Water - State of the Problem

Here's a great 4 minute overview from SABMiller on the Water, Energy, Food nexus (+climate)


At a macro level, Charting Our Water Future captures the state of the water problem at the system level:

"In the world of water resources, economic data is insufficient, management is often opaque, and stakeholders are insufficiently linked. As a result, many countries struggle to shape implementable, fact-based water policies, and water resources face inefficient allocation and poor investment patterns because investors lack a consistent basis for economically rational decision-making."


Carbon Disclosure Project, with the help of Deloitte, created their CDP Water Disclosure Global Report 2011, instrumental in understanding and wrapping metrics around the business risks involved with water security.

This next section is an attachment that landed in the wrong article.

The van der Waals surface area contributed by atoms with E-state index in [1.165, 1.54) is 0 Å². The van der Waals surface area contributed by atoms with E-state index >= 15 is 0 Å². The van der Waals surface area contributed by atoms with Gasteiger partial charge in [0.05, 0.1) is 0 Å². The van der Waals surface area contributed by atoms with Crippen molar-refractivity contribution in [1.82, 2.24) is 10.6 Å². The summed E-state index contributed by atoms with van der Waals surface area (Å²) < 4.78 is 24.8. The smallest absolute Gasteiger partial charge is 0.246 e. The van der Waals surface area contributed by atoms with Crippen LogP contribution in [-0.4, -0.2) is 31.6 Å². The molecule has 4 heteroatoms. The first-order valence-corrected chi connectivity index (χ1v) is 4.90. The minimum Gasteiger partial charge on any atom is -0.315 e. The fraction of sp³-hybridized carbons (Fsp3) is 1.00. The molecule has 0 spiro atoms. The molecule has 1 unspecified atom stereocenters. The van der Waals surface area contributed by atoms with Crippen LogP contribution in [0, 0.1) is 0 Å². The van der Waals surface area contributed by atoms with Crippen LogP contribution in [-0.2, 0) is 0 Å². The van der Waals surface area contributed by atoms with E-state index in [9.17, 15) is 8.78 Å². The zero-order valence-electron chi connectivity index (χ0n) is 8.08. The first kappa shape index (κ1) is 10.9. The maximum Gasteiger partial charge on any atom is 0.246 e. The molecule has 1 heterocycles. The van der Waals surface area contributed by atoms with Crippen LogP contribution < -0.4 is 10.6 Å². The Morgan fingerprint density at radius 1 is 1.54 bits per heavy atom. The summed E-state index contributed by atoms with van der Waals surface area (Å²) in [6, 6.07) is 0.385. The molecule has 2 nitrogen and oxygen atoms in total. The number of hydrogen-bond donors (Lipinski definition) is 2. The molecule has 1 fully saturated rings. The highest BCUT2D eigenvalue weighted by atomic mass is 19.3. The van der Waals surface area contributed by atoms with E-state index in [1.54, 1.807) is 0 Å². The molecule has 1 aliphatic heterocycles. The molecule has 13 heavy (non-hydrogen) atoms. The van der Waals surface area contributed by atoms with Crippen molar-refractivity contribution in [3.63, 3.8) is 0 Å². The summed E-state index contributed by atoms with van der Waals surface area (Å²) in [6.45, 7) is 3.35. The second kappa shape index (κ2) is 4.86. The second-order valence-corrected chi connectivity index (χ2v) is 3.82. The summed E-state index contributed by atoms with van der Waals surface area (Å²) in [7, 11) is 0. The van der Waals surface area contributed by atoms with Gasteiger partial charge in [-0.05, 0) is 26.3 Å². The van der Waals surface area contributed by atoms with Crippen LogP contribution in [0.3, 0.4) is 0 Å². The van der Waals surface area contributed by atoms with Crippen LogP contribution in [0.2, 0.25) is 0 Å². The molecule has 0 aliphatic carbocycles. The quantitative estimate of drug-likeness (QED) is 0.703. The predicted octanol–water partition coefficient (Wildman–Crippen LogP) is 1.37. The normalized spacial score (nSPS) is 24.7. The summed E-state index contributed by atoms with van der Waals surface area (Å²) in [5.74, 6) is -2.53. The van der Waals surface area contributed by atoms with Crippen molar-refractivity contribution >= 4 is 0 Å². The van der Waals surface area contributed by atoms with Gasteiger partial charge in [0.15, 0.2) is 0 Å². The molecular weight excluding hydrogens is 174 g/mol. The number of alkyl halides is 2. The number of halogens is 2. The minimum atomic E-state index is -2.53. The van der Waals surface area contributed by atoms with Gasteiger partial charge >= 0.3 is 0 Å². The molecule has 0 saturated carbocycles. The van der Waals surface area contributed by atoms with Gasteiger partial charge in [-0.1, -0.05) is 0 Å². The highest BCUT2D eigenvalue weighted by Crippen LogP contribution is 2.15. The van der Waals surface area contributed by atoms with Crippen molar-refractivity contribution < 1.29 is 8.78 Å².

A more traditional approach found throughout the literature identifies India and China's problems, typically with respect to projected increases in demand relative to supply: the gap.


By 2030, demand in India will grow to almost 1.5 trillion m3, driven by domestic demand for rice, wheat, and sugar for a growing population, a large proportion of which is moving toward a middle-class diet. Against this demand, India’s current water supply is approximately 740 billion m3.

China’s demand in 2030 is expected to reach 818 billion m3, of which just over 50 percent is from agriculture (of which almost half is for rice), 32 percent is industrial demand driven by thermal power generation, and the remaining is domestic. Current supply amounts to just over 618 billion m3


  • 25% of rivers do not meet an ocean - Johan Rockstrom's TED talk ~15:20